Found in fire-fighting foams, grease-resistant pizza boxes, nonstick frying pans and stain-resistant rugs, synthetic chemicals—called PFCs—make our everyday lives a little more convenient. In the long run, though, they make life much more toxic for us—and wildlife. 

Most recently, researchers found this persistent pollutant in all five species of endangered or threatened sea turtles at levels approaching those known to be toxic in other animals, according to a study from Hollings Marine Laboratory in Charleston, South Carolina. 

Once thought biologically inert, the most toxic members of the PFC family of perfluoroalkyl compounds never degrade in the environment and have become widespread since their invention in the 1950s, contaminating wildlife the world over. 

PFCs have also turned up in the blood of albatrosses, bald eagles, dolphins, polar bears, seals and sea lions—and in the blood of almost every U.S. resident screened for the chemical. 

The U.S. Environmental Protection Agency has made some progress in reducing PFC use. However, because they do not break down naturally, the chemicals will persist in the environment for years to come.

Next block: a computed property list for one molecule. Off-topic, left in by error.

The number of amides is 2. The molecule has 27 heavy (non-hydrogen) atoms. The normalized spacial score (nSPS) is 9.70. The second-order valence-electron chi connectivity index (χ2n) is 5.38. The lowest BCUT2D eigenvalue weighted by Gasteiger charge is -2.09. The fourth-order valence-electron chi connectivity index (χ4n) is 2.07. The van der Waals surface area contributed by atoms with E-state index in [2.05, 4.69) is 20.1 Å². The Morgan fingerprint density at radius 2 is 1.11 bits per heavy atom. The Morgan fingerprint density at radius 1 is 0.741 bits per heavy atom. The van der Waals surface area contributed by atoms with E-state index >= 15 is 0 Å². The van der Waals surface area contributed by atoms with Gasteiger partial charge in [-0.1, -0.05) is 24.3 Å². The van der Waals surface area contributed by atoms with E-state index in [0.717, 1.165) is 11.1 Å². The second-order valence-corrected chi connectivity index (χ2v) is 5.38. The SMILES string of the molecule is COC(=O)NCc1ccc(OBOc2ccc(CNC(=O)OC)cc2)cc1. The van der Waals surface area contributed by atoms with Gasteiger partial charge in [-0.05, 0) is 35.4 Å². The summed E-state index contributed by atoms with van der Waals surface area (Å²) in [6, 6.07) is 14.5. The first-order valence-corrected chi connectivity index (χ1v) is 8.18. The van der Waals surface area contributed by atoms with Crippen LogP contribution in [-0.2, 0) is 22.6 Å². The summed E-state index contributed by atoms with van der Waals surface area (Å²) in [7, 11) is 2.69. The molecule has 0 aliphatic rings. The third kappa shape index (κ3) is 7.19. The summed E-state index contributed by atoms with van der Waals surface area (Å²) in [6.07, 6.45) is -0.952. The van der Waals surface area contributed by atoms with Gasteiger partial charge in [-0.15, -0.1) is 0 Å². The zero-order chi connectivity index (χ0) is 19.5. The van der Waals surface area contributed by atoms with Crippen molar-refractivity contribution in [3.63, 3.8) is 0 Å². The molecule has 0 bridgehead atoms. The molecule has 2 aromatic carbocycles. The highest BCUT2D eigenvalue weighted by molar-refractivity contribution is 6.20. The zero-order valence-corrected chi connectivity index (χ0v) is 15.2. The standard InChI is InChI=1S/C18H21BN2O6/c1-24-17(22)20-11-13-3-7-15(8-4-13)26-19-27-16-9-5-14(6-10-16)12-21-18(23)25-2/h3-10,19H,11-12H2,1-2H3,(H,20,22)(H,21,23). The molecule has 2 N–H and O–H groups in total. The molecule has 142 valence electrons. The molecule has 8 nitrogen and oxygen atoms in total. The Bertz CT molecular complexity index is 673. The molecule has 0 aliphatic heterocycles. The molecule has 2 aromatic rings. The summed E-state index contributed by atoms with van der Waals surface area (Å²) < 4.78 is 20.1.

Turns out these modern-day marvels aren’t so marvelous after all. 

GET UP STAND UP

Protect yourself and wildlife from PFCs by:

  • Avoiding packaged food when possible, particularly microwave popcorn bags, and stain-resistant fabrics and furniture.
  • Buying natural cleaning products or make your own using time-honored, effective ingredients such as lemons, vinegar and baking soda.
  • Using anodized aluminum, stainless steel or cast iron pans with a little cooking oil instead of using nonstick cookware.

—Heidi Ridgley

 

Only select articles from Defenders are available online. To receive 4 issues annually of the full award-winning magazine, become a member of Defenders of Wildlife!

Join Today

With engaging stories and spectacular photography, Defenders of Wildlife's magazine provides readers with a behind-the-scenes look at what biologists and conservationists are doing to protect imperiled wild animals and plants.

Get the Magazine

Related